Cooper Union Quickly Convenes "Teach-in" on Preparing Cities for the Next Storm

November 16, 2012

From left: Jody Grapes, Atina Grossmann, Kevin Bone, Susannah Drake, Albert Appleton

From left: Jody Grapes, Atina Grossmann, Kevin Bone, Susannah Drake, Albert Appleton

A mere two weeks after "superstorm" Sandy devastated the New York and New Jersey coasts, and one week after re-opening its doors, Cooper Union’s academic community convened a “teach-in” in the Great Hall to discuss the infrastructure challenges that remain. Sandy created billions of dollars of damage, according to the latest estimates.  Lower Manhattan, and Cooper Union, fell into darkness for five days.  With power restored, Cooper’s central place in the city, as well as its special combination of art, architecture and engineering talents, made it a natural place to convene an ad-hoc discussion on crisis, cities, weather, disaster preparedness, and the future of New Yorks' infrastructure.

Organized by Dean William Germano of the Faculty of Humanities and Social Sciences and moderated by Professor of History Atina Grossmann, the two-hour event began with a panel discussion that included members of the faculty and staff. Professor of History Peter Buckley put Sandy into historical perspective.  He reminded the audience that storms in Manhattan—though increasingly influenced by global warming and rising sea levels—are nothing new. As terrible as it was, Sandy was one instance of a persistent threat, Professor Buckley explained, and better preparation with more careful urban development would steel the city against this kind of recurring natural disaster.

Jody Grapes, Director of Buildings and Grounds, joined in for a recollection of more recent events: how Cooper’s Emergency Management Team responded to Sandy and ensured that students, faculty, staff, as well as Cooper’s buildings, remained safe throughout the storm. Dean of Athletics Stephen Baker commended the Cooper community in their activist response to the storm. “Cooper Union may have been plunged into darkness last week,” Baker said, “but we are an institution that is never powerless.”

A triumvirate of faculty from the Institute for Sustainable Design followed with a more critical perspective on the way urban planners, policy makers, developers, and architects can create (or mitigate) precarious conditions in urban contexts. Director Kevin Bone focused on the economics of disaster and city planning, arguing that the recent boom of development and technological advancement has, besides making the city larger, increased the value of its infrastructure. Such growth creates a risky situation for New York in particular, Bone says, as the larger and more costly city paired with a public resistance to taxes encourages shoddy infrastructure and bad policy.

From left: Dean Steven Baker, Professor Peter Buckley, Jody Grapes
From left: Dean Stephen Baker, Professor Peter Buckley, Jody Grapes

Susannah Drake, a visiting Professor of Architecture, elaborated on the increased threat of rising sea currents and her own work, which she described as focused on “how cities can have a more reciprocal relationship with the environment.”  She described a 2010 project in which her design firm, dlandstudio, created a plan to increase lower Manhattan’s resiliency to storm impact. Rather than come up with one "huge, expensive project," she proposed creating multiple pilot projects that can be built faster and cheaper in order to prove concepts.  As an example, Drake said, "we are building a storm water management pilot project in the Gowanus Canal right now."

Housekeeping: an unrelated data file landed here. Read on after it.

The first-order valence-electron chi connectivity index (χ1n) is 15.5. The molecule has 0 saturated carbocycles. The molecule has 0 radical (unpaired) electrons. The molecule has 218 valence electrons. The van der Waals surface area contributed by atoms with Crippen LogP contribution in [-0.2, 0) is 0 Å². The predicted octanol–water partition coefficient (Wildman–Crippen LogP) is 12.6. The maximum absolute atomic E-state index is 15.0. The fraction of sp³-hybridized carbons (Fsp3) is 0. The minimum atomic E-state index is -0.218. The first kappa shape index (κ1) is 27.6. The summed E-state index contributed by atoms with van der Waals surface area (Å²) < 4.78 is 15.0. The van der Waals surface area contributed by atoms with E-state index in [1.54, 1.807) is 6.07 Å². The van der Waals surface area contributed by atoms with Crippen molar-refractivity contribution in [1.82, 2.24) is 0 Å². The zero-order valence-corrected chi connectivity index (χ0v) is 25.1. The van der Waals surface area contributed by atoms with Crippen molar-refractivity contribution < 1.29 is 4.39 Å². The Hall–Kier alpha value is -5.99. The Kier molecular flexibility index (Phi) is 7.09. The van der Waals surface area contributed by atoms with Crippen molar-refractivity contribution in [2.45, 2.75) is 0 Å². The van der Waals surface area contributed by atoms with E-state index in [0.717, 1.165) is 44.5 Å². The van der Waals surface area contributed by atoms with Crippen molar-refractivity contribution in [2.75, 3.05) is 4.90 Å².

The final speaker, Albert Appleton, Senior Fellow at The Institute and former Commissioner of the NYC Department of Environmental Protection, talked about the problem of power and climate change in urban contexts. Much of the outer-boroughs and surrounding suburbs are powered by above-ground electrical lines and many of these areas consequently suffered long-term outages after the storm. "Lost power is a problem we know how to solve,” Appleton said. “We have to put our power lines underground. This is not a technically challenging issue, and we can finance it with small, long-term surcharges on electricity.”

The multidisciplinary approach of engineering, architectural, historical, and creative problem solving offered several engaging avenues for thought.  Audience members enjoyed the occasionally polemical but heartfelt discussion on a set of problems that have no easy solutions. Adel Assal, father of a Cooper Union mechanical engineering student, found the event timely and necessary, saying: “As citizens we rely on our government for a lot of these protections, but we must also insist the involvement of the academic community from places like Cooper Union to influence policy decisions and forge relationships with government."

  • Founded by inventor, industrialist and philanthropist Peter Cooper in 1859, The Cooper Union for the Advancement of Science and Art offers education in art, architecture and engineering, as well as courses in the humanities and social sciences.

  • “My feelings, my desires, my hopes, embrace humanity throughout the world,” Peter Cooper proclaimed in a speech in 1853. He looked forward to a time when, “knowledge shall cover the earth as waters cover the great deep.”

  • From its beginnings, Cooper Union was a unique institution, dedicated to founder Peter Cooper's proposition that education is the key not only to personal prosperity but to civic virtue and harmony.

  • Peter Cooper wanted his graduates to acquire the technical mastery and entrepreneurial skills, enrich their intellects and spark their creativity, and develop a sense of social justice that would translate into action.